The most BIZARRE SEX SCENES in science fiction movies
However, there are times when promising onscreen foreplay leads to a bizarre sexual act. However, this is not about the obvious clumsiness and ineptitude that sometimes accompanies “moments” during the production, and then can be seen during the screening. There are stranger things in the history of cinematography in this sphere. They can be found primarily in SF movies. Nothing extraordinary about that. After all, science fiction is a genre that shows various paths of evolution and revolution in virtually every aspect of human life, including sex.
The following list focuses on erotic scenes in science fiction movies, which usually arouse surprise, repulsion or incomprehension instead of excitement. Of course, this type of “moments” is easiest to look for in B-class cinema. However, this is not what interests me here. There are also no rape scenes, which are disgusting in themselves and I don’t think they deserve to be compared with consensual sex sequences (for example, the one from Shin’ya Tsukamoto’s Tetsuo: the Iron Man). Mainstream science-fiction movies are proving to be a sufficient source of bizarre sex scenes. Space machines that cause murderous orgasms? Sex with a glowing visitor from another planet? Making love with special helmets? If you want the above and more, please read on. At the same time, all those who feel excessive excitement while reading, I recommend that you see a doctor.
In the case of Barbarella, it’s easy to get excited. Anyone who has seen the opening scene of Roger Vadim’s zero-gravity striptease performed by the dazzling Jane Fonda knows what I’m talking about. Barbarella is the ultimate example of frivolous and sexy sci-fi. However, it would be unfair not to mention that Vadim’s film is also a testimony to the times in which it was made. It fits perfectly into the period of the apogee of youth contestation in 1968. All this is extremely interesting, and you can watch Jane Fonda taking off the successive elements of the suit indefinitely, but I’m not here for that.
Barbarella is on this list primarily because of the famous scene showing the operation of the wicked pleasure machine Durand Durand (Milo O’Shea). It is with her help that the villain of the film tries to kill the main character by subjecting her to extreme sexual stimulation. However, it turns out that his peculiar piano-like equipment loses to the insatiable Barbarella – eventually the device overheats and bursts into flames. Durand Durand’s machine was most likely loosely based on Wilhelm Reich’s orgone accumulator. Though maybe it was an attempt to make fun of the idea? The invention of the Austrian psychiatrist and psychoanalyst was supposed to help treat diseases and prevent wars, not kill a man with an orgasm.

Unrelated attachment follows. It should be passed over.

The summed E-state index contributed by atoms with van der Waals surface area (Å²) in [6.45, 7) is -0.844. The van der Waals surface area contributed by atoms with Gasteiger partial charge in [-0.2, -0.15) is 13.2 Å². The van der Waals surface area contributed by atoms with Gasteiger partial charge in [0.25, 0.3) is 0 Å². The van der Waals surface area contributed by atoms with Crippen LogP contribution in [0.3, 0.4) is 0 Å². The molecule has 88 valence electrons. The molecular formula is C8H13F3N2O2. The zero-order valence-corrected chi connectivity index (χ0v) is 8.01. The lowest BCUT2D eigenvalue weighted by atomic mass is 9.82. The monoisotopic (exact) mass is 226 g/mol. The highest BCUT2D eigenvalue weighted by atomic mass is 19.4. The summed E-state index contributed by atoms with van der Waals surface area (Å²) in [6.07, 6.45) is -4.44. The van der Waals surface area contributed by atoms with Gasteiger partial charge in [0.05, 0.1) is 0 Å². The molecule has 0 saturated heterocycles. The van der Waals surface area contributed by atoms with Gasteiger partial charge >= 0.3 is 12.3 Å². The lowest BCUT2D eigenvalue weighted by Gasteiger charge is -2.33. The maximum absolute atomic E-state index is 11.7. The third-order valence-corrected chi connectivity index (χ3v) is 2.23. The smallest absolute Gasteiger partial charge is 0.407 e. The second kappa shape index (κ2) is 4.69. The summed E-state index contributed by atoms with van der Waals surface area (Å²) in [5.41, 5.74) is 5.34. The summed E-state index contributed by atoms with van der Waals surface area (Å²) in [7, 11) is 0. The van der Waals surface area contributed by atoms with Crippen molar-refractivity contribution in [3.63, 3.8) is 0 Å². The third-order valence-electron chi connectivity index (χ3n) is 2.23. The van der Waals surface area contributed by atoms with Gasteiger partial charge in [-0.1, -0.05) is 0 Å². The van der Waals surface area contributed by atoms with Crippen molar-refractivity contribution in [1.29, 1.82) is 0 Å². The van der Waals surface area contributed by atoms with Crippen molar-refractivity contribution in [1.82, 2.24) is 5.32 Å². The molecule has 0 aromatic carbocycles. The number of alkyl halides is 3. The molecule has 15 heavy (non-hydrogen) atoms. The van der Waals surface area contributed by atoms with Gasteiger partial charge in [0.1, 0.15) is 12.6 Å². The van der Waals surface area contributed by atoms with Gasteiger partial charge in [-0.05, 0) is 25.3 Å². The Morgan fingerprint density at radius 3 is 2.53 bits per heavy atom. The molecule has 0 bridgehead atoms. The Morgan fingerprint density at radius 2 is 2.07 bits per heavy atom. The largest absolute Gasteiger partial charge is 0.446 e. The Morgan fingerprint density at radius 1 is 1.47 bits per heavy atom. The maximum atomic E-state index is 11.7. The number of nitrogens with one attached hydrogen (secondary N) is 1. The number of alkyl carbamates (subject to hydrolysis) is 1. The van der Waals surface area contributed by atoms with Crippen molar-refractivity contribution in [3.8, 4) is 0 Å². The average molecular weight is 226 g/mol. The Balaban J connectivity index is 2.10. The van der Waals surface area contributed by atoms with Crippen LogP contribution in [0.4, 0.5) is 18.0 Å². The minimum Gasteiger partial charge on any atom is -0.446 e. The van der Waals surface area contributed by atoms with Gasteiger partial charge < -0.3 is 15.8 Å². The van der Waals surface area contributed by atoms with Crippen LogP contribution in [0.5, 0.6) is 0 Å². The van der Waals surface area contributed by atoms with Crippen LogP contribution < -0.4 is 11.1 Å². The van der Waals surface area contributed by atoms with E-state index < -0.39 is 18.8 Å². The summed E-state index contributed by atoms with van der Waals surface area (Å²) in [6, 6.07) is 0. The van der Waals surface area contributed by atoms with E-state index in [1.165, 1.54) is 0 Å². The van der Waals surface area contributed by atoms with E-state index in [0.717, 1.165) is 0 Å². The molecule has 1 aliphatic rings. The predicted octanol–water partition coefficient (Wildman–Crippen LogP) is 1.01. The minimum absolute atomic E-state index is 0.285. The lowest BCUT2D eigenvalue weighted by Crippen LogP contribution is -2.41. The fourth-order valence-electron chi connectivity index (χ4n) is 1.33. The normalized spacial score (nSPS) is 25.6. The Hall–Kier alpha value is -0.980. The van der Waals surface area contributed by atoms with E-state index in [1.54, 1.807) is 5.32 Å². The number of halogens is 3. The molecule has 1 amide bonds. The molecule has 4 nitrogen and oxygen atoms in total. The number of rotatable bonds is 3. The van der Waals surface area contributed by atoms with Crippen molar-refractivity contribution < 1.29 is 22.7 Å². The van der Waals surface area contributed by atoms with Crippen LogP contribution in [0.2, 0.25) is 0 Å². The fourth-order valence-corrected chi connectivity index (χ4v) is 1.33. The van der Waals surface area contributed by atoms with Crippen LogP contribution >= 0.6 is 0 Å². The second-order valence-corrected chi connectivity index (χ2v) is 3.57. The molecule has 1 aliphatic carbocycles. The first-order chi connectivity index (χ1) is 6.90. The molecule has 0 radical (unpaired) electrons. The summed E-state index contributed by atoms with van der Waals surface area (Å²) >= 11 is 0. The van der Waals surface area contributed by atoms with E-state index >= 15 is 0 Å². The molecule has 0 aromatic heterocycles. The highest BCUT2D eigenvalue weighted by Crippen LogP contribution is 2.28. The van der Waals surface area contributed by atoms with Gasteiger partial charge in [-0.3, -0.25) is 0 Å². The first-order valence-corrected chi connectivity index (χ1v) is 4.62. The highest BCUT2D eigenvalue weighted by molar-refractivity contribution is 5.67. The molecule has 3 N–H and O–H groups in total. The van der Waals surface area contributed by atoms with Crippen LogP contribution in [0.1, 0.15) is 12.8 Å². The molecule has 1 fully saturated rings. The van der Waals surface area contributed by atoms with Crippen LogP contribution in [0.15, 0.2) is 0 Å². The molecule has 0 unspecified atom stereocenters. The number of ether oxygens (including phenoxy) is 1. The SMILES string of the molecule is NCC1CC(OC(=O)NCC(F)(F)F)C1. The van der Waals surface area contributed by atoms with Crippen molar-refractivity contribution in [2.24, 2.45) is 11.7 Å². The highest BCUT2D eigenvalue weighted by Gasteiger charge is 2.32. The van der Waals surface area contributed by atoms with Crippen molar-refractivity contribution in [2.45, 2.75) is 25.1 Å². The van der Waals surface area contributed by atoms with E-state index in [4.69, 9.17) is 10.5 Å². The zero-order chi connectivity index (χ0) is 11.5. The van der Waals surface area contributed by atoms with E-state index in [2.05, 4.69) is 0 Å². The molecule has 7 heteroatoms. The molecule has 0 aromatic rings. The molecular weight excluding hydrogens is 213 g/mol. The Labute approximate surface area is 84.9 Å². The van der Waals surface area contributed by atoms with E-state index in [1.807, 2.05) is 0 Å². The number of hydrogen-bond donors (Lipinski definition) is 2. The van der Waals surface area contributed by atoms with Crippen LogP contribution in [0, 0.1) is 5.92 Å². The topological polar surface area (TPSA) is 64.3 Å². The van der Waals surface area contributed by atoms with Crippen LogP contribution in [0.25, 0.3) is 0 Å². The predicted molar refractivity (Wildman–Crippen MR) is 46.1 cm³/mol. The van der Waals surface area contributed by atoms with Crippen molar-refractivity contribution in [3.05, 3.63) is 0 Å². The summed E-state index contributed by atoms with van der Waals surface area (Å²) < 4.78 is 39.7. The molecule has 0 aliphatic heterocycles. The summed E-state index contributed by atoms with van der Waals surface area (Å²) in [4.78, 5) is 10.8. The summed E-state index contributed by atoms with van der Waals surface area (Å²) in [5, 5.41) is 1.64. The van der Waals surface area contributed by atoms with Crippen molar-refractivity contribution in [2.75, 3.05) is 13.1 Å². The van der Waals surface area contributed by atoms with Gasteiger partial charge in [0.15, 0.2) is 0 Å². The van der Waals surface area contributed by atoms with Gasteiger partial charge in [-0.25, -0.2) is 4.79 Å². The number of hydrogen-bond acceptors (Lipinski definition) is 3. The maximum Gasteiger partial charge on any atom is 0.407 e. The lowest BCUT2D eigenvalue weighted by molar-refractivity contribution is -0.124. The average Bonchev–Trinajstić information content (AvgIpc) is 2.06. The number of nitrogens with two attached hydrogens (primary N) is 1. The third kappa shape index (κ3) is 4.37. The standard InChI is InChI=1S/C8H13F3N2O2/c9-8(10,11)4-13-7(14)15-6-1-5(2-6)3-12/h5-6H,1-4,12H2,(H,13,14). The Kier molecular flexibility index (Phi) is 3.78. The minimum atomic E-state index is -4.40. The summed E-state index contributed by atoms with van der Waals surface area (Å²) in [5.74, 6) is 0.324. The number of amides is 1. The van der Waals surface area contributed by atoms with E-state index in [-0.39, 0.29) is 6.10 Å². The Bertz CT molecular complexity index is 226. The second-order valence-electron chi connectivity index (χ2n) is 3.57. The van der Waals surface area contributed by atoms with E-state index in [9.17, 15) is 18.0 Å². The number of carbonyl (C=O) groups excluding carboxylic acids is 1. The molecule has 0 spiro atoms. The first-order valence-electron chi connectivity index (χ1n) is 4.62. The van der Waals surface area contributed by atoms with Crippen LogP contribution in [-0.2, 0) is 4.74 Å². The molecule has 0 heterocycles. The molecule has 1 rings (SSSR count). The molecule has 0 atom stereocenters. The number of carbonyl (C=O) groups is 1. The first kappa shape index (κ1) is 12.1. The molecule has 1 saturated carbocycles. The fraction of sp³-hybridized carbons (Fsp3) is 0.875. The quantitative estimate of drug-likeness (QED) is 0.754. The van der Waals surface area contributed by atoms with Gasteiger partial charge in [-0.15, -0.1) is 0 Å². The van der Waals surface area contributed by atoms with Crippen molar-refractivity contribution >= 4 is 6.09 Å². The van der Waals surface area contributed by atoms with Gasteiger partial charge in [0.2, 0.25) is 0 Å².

John Carpenter’s Starman is a science fiction film only in its beginning and end. Everything in the middle is a combination of road cinema and romance. Starman could have turned out to be a stupid and funny work, but the production and, above all, the acting made it an extremely warm and sympathetic film. Here is the Man from the Stars (Jeff Bridges) taking the form of Jenny’s (Karen Allen) late husband. Although he must first master the human body, which at first resembles the movements of a robotic pigeon, and Jenny is terrified of the whole clone, soon – while on the run from government officials – the two will develop a romance. This brings us to the scene of the love act between the main characters. It takes place on a train and is rather subtle and fits well with the film’s atmosphere. However, its context is strange. After all, Jenny realizes that her husband is dead, and this guy dressed in the skin of a lost lover is a visitor from the stars. So the whole situation reeks of some kind of cosmic necrophilia, from which a child will also arise. However, this does not change the fact that the Starman is a really successful and deeply moving love story.
Classifying aliens from outer space on the basis of the possibility of intercourse, two types of aliens can be distinguished. Some aliens, taking a human form, thus become capable of making love at the same time, while for others this physical act is impossible to perform. This last type of alien is featured in Ron Howard’s Cocoon. One can therefore sympathize a little with the man – Jack Bonner (Steve Guttenberg), who is infatuated with a cosmic being with a beautiful Tahnee Welch’s shell, although on the other hand he experienced an intense Antarian process of penetration replacing earthly sex. The way it works is that an extraterrestrial being (thankfully without having to remove its skin) provides pleasure to its partner through thought. Then they spin like fireballs around the room where the lovers are, to finally find the other person and penetrate them. Judging from Jack’s face, Antarian sex is great. However, we do not fully know whether the whole or only part of the love act of the aliens from the Cocoon has been shown. Bonner doesn’t seem to know either, because all he says afterward is “if this is just foreplay, I’m done.”
Let’s go back to aliens having the ability to make physical love. Of course, no sane person would excitedly pounce on a stranger if it resembled some monstrous amphibian, reptile, or arthropod (except Eliza from The Shape of Water). This is why aliens take human form. They usually choose beautiful women or very rarely handsome men (as if they knew the earthly canons of beauty). In Species we are dealing with an alien in the body of the insane Natasha Henstridge. In Roger Donaldson’s film, it’s actually about the group chasing Sil, preventing her from getting intimate with a healthy guy. The result of such a sexual act would be an immediate pregnancy and another alien threatening our planet. Sil is seductive, sexy and willing. Unfortunately, he often makes the same mistake. He is too quick to mention to potential sexual partners that he wants to have children. When one of them finds out during a romantic dip in the pool and suggests to Sil to chill out a bit, she decides to kill him. The tentacles of the monster under the beautiful woman’s shell come out of virtually every part of her body to murder the gallant gentleman.